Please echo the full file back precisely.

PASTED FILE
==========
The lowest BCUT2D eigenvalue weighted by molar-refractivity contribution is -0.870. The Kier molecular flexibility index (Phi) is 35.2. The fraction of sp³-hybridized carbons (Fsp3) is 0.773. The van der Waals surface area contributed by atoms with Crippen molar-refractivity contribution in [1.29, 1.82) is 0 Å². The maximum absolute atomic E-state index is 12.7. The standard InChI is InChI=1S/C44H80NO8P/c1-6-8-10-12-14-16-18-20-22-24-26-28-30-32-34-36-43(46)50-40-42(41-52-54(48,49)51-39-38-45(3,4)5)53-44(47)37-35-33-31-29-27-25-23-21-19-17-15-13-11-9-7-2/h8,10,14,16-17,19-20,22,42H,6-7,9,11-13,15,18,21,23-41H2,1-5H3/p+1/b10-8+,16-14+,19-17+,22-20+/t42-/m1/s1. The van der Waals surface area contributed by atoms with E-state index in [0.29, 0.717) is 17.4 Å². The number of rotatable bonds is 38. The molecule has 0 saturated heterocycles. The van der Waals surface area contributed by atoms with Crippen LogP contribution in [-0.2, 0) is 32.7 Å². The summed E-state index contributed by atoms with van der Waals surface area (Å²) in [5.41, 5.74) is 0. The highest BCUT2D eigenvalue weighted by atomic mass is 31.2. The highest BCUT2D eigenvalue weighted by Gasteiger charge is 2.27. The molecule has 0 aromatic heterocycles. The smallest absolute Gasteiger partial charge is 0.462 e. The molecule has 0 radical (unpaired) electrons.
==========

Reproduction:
The lowest BCUT2D eigenvalue weighted by molar-refractivity contribution is -0.870. The Kier molecular flexibility index (Phi) is 35.2. The fraction of sp³-hybridized carbons (Fsp3) is 0.773. The van der Waals surface area contributed by atoms with Crippen molar-refractivity contribution in [1.29, 1.82) is 0 Å². The maximum absolute atomic E-state index is 12.7. The standard InChI is InChI=1S/C44H80NO8P/c1-6-8-10-12-14-16-18-20-22-24-26-28-30-32-34-36-43(46)50-40-42(41-52-54(48,49)51-39-38-45(3,4)5)53-44(47)37-35-33-31-29-27-25-23-21-19-17-15-13-11-9-7-2/h8,10,14,16-17,19-20,22,42H,6-7,9,11-13,15,18,21,23-41H2,1-5H3/p+1/b10-8+,16-14+,19-17+,22-20+/t42-/m1/s1. The van der Waals surface area contributed by atoms with E-state index in [0.29, 0.717) is 17.4 Å². The number of rotatable bonds is 38. The molecule has 0 saturated heterocycles. The van der Waals surface area contributed by atoms with Crippen LogP contribution in [-0.2, 0) is 32.7 Å². The summed E-state index contributed by atoms with van der Waals surface area (Å²) in [5.41, 5.74) is 0. The highest BCUT2D eigenvalue weighted by atomic mass is 31.2. The highest BCUT2D eigenvalue weighted by Gasteiger charge is 2.27. The molecule has 0 aromatic heterocycles. The smallest absolute Gasteiger partial charge is 0.462 e. The molecule has 0 radical (unpaired) electrons.